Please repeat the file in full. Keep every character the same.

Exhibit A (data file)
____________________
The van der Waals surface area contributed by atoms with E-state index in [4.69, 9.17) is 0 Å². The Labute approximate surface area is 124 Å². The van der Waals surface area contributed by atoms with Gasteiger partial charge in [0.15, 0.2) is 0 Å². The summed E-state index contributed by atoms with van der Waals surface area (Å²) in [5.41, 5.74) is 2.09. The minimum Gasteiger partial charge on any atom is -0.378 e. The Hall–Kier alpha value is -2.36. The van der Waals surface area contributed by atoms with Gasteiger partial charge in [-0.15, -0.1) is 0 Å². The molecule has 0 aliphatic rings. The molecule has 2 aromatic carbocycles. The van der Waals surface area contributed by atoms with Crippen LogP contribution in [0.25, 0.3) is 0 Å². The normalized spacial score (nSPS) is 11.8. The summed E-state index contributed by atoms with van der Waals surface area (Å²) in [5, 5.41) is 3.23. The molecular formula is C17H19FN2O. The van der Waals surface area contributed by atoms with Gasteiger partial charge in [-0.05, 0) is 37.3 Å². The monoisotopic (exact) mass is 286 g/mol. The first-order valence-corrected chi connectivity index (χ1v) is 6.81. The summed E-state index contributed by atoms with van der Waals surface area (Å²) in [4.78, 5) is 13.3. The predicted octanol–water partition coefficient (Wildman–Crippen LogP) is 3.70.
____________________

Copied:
The van der Waals surface area contributed by atoms with E-state index in [4.69, 9.17) is 0 Å². The Labute approximate surface area is 124 Å². The van der Waals surface area contributed by atoms with Gasteiger partial charge in [0.15, 0.2) is 0 Å². The summed E-state index contributed by atoms with van der Waals surface area (Å²) in [5.41, 5.74) is 2.09. The minimum Gasteiger partial charge on any atom is -0.378 e. The Hall–Kier alpha value is -2.36. The van der Waals surface area contributed by atoms with Gasteiger partial charge in [-0.15, -0.1) is 0 Å². The molecule has 0 aliphatic rings. The molecule has 2 aromatic carbocycles. The van der Waals surface area contributed by atoms with Crippen LogP contribution in [0.25, 0.3) is 0 Å². The normalized spacial score (nSPS) is 11.8. The summed E-state index contributed by atoms with van der Waals surface area (Å²) in [5, 5.41) is 3.23. The molecular formula is C17H19FN2O. The van der Waals surface area contributed by atoms with Gasteiger partial charge in [-0.05, 0) is 37.3 Å². The monoisotopic (exact) mass is 286 g/mol. The first-order valence-corrected chi connectivity index (χ1v) is 6.81. The summed E-state index contributed by atoms with van der Waals surface area (Å²) in [4.78, 5) is 13.3. The predicted octanol–water partition coefficient (Wildman–Crippen LogP) is 3.70.